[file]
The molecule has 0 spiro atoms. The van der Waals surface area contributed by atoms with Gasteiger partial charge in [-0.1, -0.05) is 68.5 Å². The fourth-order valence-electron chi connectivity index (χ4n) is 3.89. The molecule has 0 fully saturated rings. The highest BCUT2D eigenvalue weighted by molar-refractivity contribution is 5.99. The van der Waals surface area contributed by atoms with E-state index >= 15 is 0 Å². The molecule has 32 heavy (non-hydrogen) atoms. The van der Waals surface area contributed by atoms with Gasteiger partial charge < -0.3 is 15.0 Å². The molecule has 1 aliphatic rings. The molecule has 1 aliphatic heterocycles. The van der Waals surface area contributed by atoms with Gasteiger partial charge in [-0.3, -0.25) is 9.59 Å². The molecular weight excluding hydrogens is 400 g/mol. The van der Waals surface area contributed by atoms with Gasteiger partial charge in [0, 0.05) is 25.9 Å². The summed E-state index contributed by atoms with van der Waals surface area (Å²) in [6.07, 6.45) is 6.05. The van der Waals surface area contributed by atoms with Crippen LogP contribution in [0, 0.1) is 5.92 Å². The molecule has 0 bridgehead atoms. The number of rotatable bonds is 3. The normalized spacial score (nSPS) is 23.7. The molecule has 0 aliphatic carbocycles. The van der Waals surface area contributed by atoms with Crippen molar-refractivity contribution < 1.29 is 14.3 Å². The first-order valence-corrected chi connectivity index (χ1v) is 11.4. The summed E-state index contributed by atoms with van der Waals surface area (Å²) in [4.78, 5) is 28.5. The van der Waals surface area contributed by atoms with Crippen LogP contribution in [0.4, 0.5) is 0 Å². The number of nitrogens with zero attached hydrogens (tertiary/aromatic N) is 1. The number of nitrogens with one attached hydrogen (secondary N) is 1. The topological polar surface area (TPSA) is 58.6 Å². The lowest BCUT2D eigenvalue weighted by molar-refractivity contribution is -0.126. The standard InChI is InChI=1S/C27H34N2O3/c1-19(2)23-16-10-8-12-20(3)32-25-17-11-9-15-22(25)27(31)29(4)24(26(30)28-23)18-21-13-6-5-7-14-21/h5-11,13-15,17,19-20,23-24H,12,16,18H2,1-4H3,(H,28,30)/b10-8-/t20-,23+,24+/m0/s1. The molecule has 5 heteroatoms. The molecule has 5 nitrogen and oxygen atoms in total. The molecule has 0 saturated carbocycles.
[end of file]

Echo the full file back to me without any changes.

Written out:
The molecule has 0 spiro atoms. The van der Waals surface area contributed by atoms with Gasteiger partial charge in [-0.1, -0.05) is 68.5 Å². The fourth-order valence-electron chi connectivity index (χ4n) is 3.89. The molecule has 0 fully saturated rings. The highest BCUT2D eigenvalue weighted by molar-refractivity contribution is 5.99. The van der Waals surface area contributed by atoms with E-state index >= 15 is 0 Å². The molecule has 32 heavy (non-hydrogen) atoms. The van der Waals surface area contributed by atoms with Gasteiger partial charge < -0.3 is 15.0 Å². The molecule has 1 aliphatic rings. The molecule has 1 aliphatic heterocycles. The van der Waals surface area contributed by atoms with Gasteiger partial charge in [-0.3, -0.25) is 9.59 Å². The molecular weight excluding hydrogens is 400 g/mol. The van der Waals surface area contributed by atoms with Gasteiger partial charge in [0, 0.05) is 25.9 Å². The summed E-state index contributed by atoms with van der Waals surface area (Å²) in [6.07, 6.45) is 6.05. The van der Waals surface area contributed by atoms with Crippen LogP contribution in [0, 0.1) is 5.92 Å². The molecule has 0 bridgehead atoms. The number of rotatable bonds is 3. The normalized spacial score (nSPS) is 23.7. The molecule has 0 aliphatic carbocycles. The van der Waals surface area contributed by atoms with Crippen molar-refractivity contribution < 1.29 is 14.3 Å². The first-order valence-corrected chi connectivity index (χ1v) is 11.4. The summed E-state index contributed by atoms with van der Waals surface area (Å²) in [4.78, 5) is 28.5. The van der Waals surface area contributed by atoms with Crippen LogP contribution in [0.4, 0.5) is 0 Å². The number of nitrogens with zero attached hydrogens (tertiary/aromatic N) is 1. The number of nitrogens with one attached hydrogen (secondary N) is 1. The topological polar surface area (TPSA) is 58.6 Å². The lowest BCUT2D eigenvalue weighted by molar-refractivity contribution is -0.126. The standard InChI is InChI=1S/C27H34N2O3/c1-19(2)23-16-10-8-12-20(3)32-25-17-11-9-15-22(25)27(31)29(4)24(26(30)28-23)18-21-13-6-5-7-14-21/h5-11,13-15,17,19-20,23-24H,12,16,18H2,1-4H3,(H,28,30)/b10-8-/t20-,23+,24+/m0/s1. The molecule has 5 heteroatoms. The molecule has 5 nitrogen and oxygen atoms in total. The molecule has 0 saturated carbocycles.